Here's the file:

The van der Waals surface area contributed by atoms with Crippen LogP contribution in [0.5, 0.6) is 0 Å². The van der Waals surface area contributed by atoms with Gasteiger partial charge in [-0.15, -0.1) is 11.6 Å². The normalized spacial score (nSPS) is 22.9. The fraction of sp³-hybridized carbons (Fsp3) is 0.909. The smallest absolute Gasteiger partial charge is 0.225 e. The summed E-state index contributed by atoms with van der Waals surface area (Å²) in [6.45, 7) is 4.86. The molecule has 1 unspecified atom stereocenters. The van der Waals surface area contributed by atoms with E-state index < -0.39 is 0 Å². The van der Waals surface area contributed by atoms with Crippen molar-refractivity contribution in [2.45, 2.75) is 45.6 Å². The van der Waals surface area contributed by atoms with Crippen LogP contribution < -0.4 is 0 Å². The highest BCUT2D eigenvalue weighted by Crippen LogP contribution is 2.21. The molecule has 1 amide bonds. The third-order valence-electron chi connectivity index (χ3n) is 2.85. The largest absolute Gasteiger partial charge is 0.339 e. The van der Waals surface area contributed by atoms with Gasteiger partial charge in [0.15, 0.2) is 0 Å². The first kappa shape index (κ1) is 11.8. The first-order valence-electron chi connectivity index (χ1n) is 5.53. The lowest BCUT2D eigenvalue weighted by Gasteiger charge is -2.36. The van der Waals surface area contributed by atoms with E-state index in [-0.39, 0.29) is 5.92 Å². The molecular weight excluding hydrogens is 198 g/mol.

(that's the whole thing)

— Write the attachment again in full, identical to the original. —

The van der Waals surface area contributed by atoms with Crippen LogP contribution in [0.5, 0.6) is 0 Å². The van der Waals surface area contributed by atoms with Gasteiger partial charge in [-0.15, -0.1) is 11.6 Å². The normalized spacial score (nSPS) is 22.9. The fraction of sp³-hybridized carbons (Fsp3) is 0.909. The smallest absolute Gasteiger partial charge is 0.225 e. The summed E-state index contributed by atoms with van der Waals surface area (Å²) in [6.45, 7) is 4.86. The molecule has 1 unspecified atom stereocenters. The van der Waals surface area contributed by atoms with E-state index < -0.39 is 0 Å². The van der Waals surface area contributed by atoms with Crippen molar-refractivity contribution in [2.45, 2.75) is 45.6 Å². The van der Waals surface area contributed by atoms with Crippen LogP contribution < -0.4 is 0 Å². The highest BCUT2D eigenvalue weighted by Crippen LogP contribution is 2.21. The molecule has 1 amide bonds. The third-order valence-electron chi connectivity index (χ3n) is 2.85. The largest absolute Gasteiger partial charge is 0.339 e. The van der Waals surface area contributed by atoms with Gasteiger partial charge in [0.15, 0.2) is 0 Å². The first kappa shape index (κ1) is 11.8. The first-order valence-electron chi connectivity index (χ1n) is 5.53. The lowest BCUT2D eigenvalue weighted by Gasteiger charge is -2.36. The van der Waals surface area contributed by atoms with E-state index in [-0.39, 0.29) is 5.92 Å². The molecular weight excluding hydrogens is 198 g/mol.